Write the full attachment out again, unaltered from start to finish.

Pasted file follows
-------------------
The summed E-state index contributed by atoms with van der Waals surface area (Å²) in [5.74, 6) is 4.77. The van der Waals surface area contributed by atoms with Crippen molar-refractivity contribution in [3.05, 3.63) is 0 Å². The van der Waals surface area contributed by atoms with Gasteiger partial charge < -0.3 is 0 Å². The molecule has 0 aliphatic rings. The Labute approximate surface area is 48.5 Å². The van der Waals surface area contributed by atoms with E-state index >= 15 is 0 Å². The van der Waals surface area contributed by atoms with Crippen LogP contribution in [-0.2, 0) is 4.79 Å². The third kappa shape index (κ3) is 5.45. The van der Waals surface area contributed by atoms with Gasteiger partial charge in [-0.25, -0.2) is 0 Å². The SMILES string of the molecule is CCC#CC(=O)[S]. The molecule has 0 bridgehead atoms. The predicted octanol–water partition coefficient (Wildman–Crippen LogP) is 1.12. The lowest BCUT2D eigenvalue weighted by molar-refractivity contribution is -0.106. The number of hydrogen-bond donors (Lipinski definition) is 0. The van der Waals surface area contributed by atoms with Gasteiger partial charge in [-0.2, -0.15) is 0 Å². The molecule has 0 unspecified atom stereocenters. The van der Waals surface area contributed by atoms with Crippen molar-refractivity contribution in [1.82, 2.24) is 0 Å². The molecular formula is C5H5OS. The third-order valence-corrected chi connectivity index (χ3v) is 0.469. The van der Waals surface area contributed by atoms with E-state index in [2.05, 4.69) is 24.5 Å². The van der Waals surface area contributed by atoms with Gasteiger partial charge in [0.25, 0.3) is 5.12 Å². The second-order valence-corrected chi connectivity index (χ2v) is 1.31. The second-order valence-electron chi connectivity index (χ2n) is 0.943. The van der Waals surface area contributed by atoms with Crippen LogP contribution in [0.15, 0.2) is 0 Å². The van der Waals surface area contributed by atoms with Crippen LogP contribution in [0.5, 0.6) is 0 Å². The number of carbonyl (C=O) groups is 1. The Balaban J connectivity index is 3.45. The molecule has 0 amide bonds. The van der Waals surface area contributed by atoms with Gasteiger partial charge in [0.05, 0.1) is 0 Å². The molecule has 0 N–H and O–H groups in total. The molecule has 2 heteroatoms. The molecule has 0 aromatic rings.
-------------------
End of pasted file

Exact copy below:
The summed E-state index contributed by atoms with van der Waals surface area (Å²) in [5.74, 6) is 4.77. The van der Waals surface area contributed by atoms with Crippen molar-refractivity contribution in [3.05, 3.63) is 0 Å². The van der Waals surface area contributed by atoms with Gasteiger partial charge < -0.3 is 0 Å². The molecule has 0 aliphatic rings. The Labute approximate surface area is 48.5 Å². The van der Waals surface area contributed by atoms with E-state index >= 15 is 0 Å². The van der Waals surface area contributed by atoms with Crippen LogP contribution in [-0.2, 0) is 4.79 Å². The third kappa shape index (κ3) is 5.45. The van der Waals surface area contributed by atoms with Gasteiger partial charge in [-0.25, -0.2) is 0 Å². The SMILES string of the molecule is CCC#CC(=O)[S]. The molecule has 0 bridgehead atoms. The predicted octanol–water partition coefficient (Wildman–Crippen LogP) is 1.12. The lowest BCUT2D eigenvalue weighted by molar-refractivity contribution is -0.106. The number of hydrogen-bond donors (Lipinski definition) is 0. The van der Waals surface area contributed by atoms with Gasteiger partial charge in [-0.2, -0.15) is 0 Å². The molecule has 0 unspecified atom stereocenters. The van der Waals surface area contributed by atoms with Crippen molar-refractivity contribution in [1.82, 2.24) is 0 Å². The molecular formula is C5H5OS. The third-order valence-corrected chi connectivity index (χ3v) is 0.469. The van der Waals surface area contributed by atoms with E-state index in [2.05, 4.69) is 24.5 Å². The van der Waals surface area contributed by atoms with Gasteiger partial charge in [0.25, 0.3) is 5.12 Å². The second-order valence-corrected chi connectivity index (χ2v) is 1.31. The second-order valence-electron chi connectivity index (χ2n) is 0.943. The van der Waals surface area contributed by atoms with Crippen LogP contribution in [0.15, 0.2) is 0 Å². The van der Waals surface area contributed by atoms with Crippen LogP contribution in [0.5, 0.6) is 0 Å². The number of carbonyl (C=O) groups is 1. The Balaban J connectivity index is 3.45. The molecule has 0 amide bonds. The van der Waals surface area contributed by atoms with Gasteiger partial charge in [0.05, 0.1) is 0 Å². The molecule has 0 N–H and O–H groups in total. The molecule has 2 heteroatoms. The molecule has 0 aromatic rings.